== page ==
Sunday Herald Sun - Stellar - - Contents - Photography SI­MON LEKIAS Styling GEMMA KEIL Cre­ative di­rec­tion ALEKSANDRA BEARE Words SARAH BLAKE

Dannii Minogue talks moth­er­hood, Kylie and why, af­ter three decades in show busi­ness, she’s stopped car­ing about what peo­ple think of her.

Dannii Minogue has been go­ing since be­fore dawn af­ter a late-night flight into town, and hav­ing danced her way through four hours of Stel­lar’s photo shoot, she’s now re­clin­ing on a soft couch in a warm patch of sun.

It’s clear the pe­tite 45-year-old would love noth­ing more than a quiet nanna nap be­fore she heads back to Syd­ney air­port to fly home to Mel­bourne, but with a packed pub­lic­ity sched­ule be­fore a din­ner date with the man in her life, sleep will have to wait.

“I don’t want to keep any­one wait­ing around,” she ex­plains as she shrugs off her tired­ness, musters a smile and switches on.

It comes as no sur­prise the younger Minogue sis­ter is a trouper, given she’s been in show­biz since pri­mary school, first in Young Tal­ent Time in Aus­tralia and later as a TV star here and in her se­cond home of Lon­don. But for a long time the nar­ra­tive sur­round­ing Minogue was that she was the edgy and trou­ble­some coun­ter­point to pop-star sis­ter Kylie, who at three years her se­nior was al­ready a house­hold name in the UK when Minogue headed over there in the 1990s.

Prom­i­nent roles as a judge on Aus­tralia’s Got Tal­ent and The X Fac­tor in both the UK and Aus­tralia have in the past decade made Minogue a huge name in her own right in both coun­tries, but back then there was in­tense fo­cus on the re­bel­lious lit­tle sis­ter cast in Kylie’s shadow.

“It was all just this great good vs. evil bat­tle, and they don’t like each other, and all of these head­lines,” Minogue says. “It didn’t mat­ter what we said or did, it was a great story that peo­ple liked to run.”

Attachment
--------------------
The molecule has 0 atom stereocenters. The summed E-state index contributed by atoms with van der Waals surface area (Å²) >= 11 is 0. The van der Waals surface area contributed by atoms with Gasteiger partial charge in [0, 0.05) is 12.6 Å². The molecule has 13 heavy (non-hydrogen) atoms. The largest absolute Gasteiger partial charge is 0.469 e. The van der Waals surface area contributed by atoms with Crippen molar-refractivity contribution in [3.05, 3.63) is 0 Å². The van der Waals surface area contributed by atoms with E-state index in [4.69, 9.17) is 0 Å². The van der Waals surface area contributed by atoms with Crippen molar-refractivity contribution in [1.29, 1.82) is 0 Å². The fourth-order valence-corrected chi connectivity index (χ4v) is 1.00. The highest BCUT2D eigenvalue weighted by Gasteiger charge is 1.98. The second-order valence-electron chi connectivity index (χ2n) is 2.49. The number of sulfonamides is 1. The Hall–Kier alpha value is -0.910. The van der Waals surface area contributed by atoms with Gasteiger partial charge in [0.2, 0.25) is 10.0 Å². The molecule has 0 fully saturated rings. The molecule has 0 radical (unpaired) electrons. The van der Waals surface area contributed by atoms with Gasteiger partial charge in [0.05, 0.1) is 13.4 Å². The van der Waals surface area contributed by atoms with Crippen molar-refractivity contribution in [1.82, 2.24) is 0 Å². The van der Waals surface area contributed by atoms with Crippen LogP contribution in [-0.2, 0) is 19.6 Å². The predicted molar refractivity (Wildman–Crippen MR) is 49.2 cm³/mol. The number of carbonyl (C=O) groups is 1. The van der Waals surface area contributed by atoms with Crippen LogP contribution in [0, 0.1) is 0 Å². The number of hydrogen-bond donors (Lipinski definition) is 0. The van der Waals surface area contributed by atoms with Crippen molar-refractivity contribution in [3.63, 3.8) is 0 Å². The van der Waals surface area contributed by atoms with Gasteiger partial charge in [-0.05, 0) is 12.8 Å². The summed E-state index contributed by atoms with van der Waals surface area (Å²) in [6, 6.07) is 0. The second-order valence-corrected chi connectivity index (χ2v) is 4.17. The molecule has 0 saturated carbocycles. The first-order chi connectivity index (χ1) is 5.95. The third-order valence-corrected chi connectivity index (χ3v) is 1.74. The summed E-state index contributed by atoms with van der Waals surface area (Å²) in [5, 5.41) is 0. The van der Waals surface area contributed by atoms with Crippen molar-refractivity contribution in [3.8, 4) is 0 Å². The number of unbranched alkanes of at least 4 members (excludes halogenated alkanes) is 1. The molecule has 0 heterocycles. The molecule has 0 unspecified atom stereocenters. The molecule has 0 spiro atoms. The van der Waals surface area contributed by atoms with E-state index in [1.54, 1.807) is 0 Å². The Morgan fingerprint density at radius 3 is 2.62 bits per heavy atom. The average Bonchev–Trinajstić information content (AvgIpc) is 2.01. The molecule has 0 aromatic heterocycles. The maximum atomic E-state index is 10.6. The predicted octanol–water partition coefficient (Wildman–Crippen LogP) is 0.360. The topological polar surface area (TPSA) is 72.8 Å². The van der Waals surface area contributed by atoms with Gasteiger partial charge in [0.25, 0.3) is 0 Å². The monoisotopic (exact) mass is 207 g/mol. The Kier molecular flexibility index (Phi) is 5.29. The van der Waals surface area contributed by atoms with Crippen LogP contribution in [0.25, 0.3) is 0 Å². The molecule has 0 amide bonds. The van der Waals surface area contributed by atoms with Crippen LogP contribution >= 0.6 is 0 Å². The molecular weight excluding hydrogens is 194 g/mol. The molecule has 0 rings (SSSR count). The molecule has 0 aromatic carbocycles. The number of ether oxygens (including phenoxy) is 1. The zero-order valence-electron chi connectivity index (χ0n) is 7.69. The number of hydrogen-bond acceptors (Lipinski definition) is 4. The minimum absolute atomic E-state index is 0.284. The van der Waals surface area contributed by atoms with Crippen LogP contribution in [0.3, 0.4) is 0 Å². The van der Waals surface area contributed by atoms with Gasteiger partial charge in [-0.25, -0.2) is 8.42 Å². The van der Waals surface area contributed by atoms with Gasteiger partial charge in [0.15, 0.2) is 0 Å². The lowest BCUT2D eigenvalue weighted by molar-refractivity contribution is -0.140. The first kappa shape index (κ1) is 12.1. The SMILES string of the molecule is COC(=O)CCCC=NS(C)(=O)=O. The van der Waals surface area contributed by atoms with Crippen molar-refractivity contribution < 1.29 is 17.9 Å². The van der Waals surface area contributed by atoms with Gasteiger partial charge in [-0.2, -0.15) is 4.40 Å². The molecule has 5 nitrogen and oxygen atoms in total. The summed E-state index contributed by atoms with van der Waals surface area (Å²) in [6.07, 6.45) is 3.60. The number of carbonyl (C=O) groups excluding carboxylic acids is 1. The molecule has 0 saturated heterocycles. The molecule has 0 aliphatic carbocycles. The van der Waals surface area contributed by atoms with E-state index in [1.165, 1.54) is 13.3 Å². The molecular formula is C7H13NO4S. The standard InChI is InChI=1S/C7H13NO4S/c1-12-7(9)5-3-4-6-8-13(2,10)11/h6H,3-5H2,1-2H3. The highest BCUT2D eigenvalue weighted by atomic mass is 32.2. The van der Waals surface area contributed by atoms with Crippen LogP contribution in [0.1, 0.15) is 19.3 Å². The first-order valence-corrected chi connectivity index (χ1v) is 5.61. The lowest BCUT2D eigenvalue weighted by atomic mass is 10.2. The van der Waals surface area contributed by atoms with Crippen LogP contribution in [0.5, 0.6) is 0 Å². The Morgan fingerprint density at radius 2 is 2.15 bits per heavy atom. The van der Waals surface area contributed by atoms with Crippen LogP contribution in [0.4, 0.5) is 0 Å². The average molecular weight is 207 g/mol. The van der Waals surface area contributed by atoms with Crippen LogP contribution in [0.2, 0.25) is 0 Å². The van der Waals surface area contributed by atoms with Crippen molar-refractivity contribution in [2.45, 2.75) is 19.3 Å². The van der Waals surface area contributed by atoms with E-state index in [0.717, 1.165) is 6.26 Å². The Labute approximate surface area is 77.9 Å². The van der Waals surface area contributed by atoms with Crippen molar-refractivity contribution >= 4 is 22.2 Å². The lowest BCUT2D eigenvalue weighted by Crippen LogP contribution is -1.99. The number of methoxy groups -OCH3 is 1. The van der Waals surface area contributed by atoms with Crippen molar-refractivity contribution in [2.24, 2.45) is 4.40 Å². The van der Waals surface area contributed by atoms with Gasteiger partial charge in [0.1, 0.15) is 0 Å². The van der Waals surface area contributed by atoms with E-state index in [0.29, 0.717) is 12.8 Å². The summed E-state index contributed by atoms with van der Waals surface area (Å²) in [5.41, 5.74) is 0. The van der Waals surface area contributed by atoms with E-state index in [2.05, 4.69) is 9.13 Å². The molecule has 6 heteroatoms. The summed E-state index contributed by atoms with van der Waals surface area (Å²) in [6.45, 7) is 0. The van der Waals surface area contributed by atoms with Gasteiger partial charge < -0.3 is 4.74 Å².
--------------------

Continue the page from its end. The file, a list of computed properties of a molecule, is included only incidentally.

Most jour­nal­ists con­tinue to still ask her about Kylie dur­ing in­ter­views, and her re­sponse is prac­tised: “If any­body wants to know any­thing about Kylie then they can ask her.

“My only con­cern is that it’s her story and her pri­vacy,” she ex­plains. “It’s the same with the rest of my fam­ily, it’s just pro­tect­ing their pri­vacy.”

What she is more than happy to talk about is that pre­vi­ously men­tioned man, her six-year-old son with for­mer part­ner, Bri­tish model and re­cent re­cruit on this year’s sea­son of I’m A Celebrity… Get Me Out Of Here!, Kris Smith.

Ethan, who is in Year One at a Mel­bourne pri­mary school, is the rea­son she moved back home to Aus­tralia six years ago af­ter so long in Bri­tain.

“I was very adamant that I didn’t want to live half there, half here any­more,” she says of the move. “I just can’t do that and keep up the school rou­tine, and be with my son, and I want him to have the school ex­pe­ri­ence and not the home­school ex­pe­ri­ence.”

Minogue quit The X Fac­tor last year and has just re­turned to our screens co-host­ing BBC se­ries Let It Shine, where she and for­mer Span­dau Bal­let bassist Martin Kemp are among a panel as­sem­bling a cover ver­sion of boy band Take That to star in a year-long West End stage show. “Time-wise it just ticked every box,” she says of the new role. “I love the pos­i­tiv­ity, I love the peo­ple who are in it and be­hind it, and what the end goal of the thing is for the peo­ple who are in the com­pe­ti­tion.”

But be­ing a sin­gle mother and work­ing for weeks at a time in the UK to keep up her bi-con­ti­nen­tal ca­reer does re­quire an in­tri­cate jug­gle. “It’s quite hec­tic with the lo­gis­tics. If I’m not work­ing or do­ing some­thing with [Ethan], I am or­gan­is­ing what’s go­ing to hap­pen next,” she ex­plains. “You have to be or­gan­ised, but I think any par­ent has to be, just to deal with it all. You have to be or­gan­ised to get the kids to school, to get lunches done.

“But I think it’s im­por­tant that I am do­ing what I said to Ethan that I re­ally en­joy, so he sees that I am ful­fill­ing the stuff that I want to do, too. I just don’t want it to be tak­ing away from time that I’ll miss out on with him, that I won’t get back again.”